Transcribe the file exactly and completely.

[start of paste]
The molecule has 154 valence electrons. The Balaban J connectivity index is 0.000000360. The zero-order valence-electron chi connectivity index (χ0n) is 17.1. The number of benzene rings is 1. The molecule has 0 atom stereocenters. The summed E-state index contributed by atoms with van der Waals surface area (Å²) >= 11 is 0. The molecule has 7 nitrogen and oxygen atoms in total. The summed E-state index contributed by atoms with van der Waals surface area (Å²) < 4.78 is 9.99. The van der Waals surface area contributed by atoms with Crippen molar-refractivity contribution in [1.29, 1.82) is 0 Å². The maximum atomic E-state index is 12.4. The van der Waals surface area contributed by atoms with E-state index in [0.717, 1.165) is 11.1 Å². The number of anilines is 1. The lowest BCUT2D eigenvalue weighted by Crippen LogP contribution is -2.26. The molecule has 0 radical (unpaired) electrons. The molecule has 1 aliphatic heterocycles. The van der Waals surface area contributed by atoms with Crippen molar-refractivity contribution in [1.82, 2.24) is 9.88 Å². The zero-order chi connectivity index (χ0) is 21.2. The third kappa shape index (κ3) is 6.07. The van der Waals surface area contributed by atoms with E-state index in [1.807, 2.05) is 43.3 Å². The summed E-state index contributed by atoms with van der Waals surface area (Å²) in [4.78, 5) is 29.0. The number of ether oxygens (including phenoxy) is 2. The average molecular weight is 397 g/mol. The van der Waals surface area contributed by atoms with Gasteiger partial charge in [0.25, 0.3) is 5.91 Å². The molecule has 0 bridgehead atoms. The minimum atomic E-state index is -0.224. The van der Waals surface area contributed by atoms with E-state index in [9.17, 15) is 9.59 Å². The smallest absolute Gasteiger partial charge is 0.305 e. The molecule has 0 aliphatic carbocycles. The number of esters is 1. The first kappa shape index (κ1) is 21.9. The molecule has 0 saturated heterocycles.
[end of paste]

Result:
The molecule has 154 valence electrons. The Balaban J connectivity index is 0.000000360. The zero-order valence-electron chi connectivity index (χ0n) is 17.1. The number of benzene rings is 1. The molecule has 0 atom stereocenters. The summed E-state index contributed by atoms with van der Waals surface area (Å²) >= 11 is 0. The molecule has 7 nitrogen and oxygen atoms in total. The summed E-state index contributed by atoms with van der Waals surface area (Å²) < 4.78 is 9.99. The van der Waals surface area contributed by atoms with Crippen molar-refractivity contribution in [1.29, 1.82) is 0 Å². The maximum atomic E-state index is 12.4. The van der Waals surface area contributed by atoms with E-state index in [0.717, 1.165) is 11.1 Å². The number of anilines is 1. The lowest BCUT2D eigenvalue weighted by Crippen LogP contribution is -2.26. The molecule has 0 radical (unpaired) electrons. The molecule has 1 aliphatic heterocycles. The van der Waals surface area contributed by atoms with Crippen molar-refractivity contribution in [1.82, 2.24) is 9.88 Å². The zero-order chi connectivity index (χ0) is 21.2. The third kappa shape index (κ3) is 6.07. The van der Waals surface area contributed by atoms with E-state index in [1.807, 2.05) is 43.3 Å². The summed E-state index contributed by atoms with van der Waals surface area (Å²) in [4.78, 5) is 29.0. The number of ether oxygens (including phenoxy) is 2. The average molecular weight is 397 g/mol. The van der Waals surface area contributed by atoms with Gasteiger partial charge in [0.25, 0.3) is 5.91 Å². The molecule has 0 bridgehead atoms. The minimum atomic E-state index is -0.224. The van der Waals surface area contributed by atoms with E-state index in [9.17, 15) is 9.59 Å². The smallest absolute Gasteiger partial charge is 0.305 e. The molecule has 0 aliphatic carbocycles. The number of esters is 1. The first kappa shape index (κ1) is 21.9. The molecule has 0 saturated heterocycles.